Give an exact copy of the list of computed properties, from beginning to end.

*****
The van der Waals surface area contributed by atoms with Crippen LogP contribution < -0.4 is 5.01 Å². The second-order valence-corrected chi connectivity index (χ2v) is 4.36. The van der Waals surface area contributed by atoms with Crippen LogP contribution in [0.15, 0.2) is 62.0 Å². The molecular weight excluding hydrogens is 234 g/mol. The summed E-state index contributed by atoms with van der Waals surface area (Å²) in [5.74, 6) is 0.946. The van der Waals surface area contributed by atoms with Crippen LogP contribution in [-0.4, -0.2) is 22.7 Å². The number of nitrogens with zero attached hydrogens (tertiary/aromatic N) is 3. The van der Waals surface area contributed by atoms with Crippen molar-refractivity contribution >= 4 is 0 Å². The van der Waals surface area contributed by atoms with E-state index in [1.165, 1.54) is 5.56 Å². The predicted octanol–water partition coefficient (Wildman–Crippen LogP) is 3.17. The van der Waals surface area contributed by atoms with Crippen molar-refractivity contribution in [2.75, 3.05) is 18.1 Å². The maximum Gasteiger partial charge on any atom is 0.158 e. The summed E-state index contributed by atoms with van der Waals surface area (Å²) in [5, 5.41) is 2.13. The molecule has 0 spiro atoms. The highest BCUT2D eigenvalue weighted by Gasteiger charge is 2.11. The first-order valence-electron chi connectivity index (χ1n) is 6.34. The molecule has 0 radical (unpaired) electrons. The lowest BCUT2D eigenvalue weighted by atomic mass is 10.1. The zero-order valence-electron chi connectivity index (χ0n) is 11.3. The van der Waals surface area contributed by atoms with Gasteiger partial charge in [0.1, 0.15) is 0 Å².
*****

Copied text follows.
The van der Waals surface area contributed by atoms with Crippen LogP contribution < -0.4 is 5.01 Å². The second-order valence-corrected chi connectivity index (χ2v) is 4.36. The van der Waals surface area contributed by atoms with Crippen LogP contribution in [0.15, 0.2) is 62.0 Å². The molecular weight excluding hydrogens is 234 g/mol. The summed E-state index contributed by atoms with van der Waals surface area (Å²) in [5.74, 6) is 0.946. The van der Waals surface area contributed by atoms with Crippen LogP contribution in [-0.4, -0.2) is 22.7 Å². The number of nitrogens with zero attached hydrogens (tertiary/aromatic N) is 3. The van der Waals surface area contributed by atoms with Crippen molar-refractivity contribution >= 4 is 0 Å². The van der Waals surface area contributed by atoms with E-state index in [1.165, 1.54) is 5.56 Å². The predicted octanol–water partition coefficient (Wildman–Crippen LogP) is 3.17. The van der Waals surface area contributed by atoms with Crippen molar-refractivity contribution in [2.75, 3.05) is 18.1 Å². The maximum Gasteiger partial charge on any atom is 0.158 e. The summed E-state index contributed by atoms with van der Waals surface area (Å²) in [5, 5.41) is 2.13. The molecule has 0 spiro atoms. The highest BCUT2D eigenvalue weighted by Gasteiger charge is 2.11. The first-order valence-electron chi connectivity index (χ1n) is 6.34. The molecule has 0 radical (unpaired) electrons. The lowest BCUT2D eigenvalue weighted by atomic mass is 10.1. The zero-order valence-electron chi connectivity index (χ0n) is 11.3. The van der Waals surface area contributed by atoms with Gasteiger partial charge in [0.1, 0.15) is 0 Å².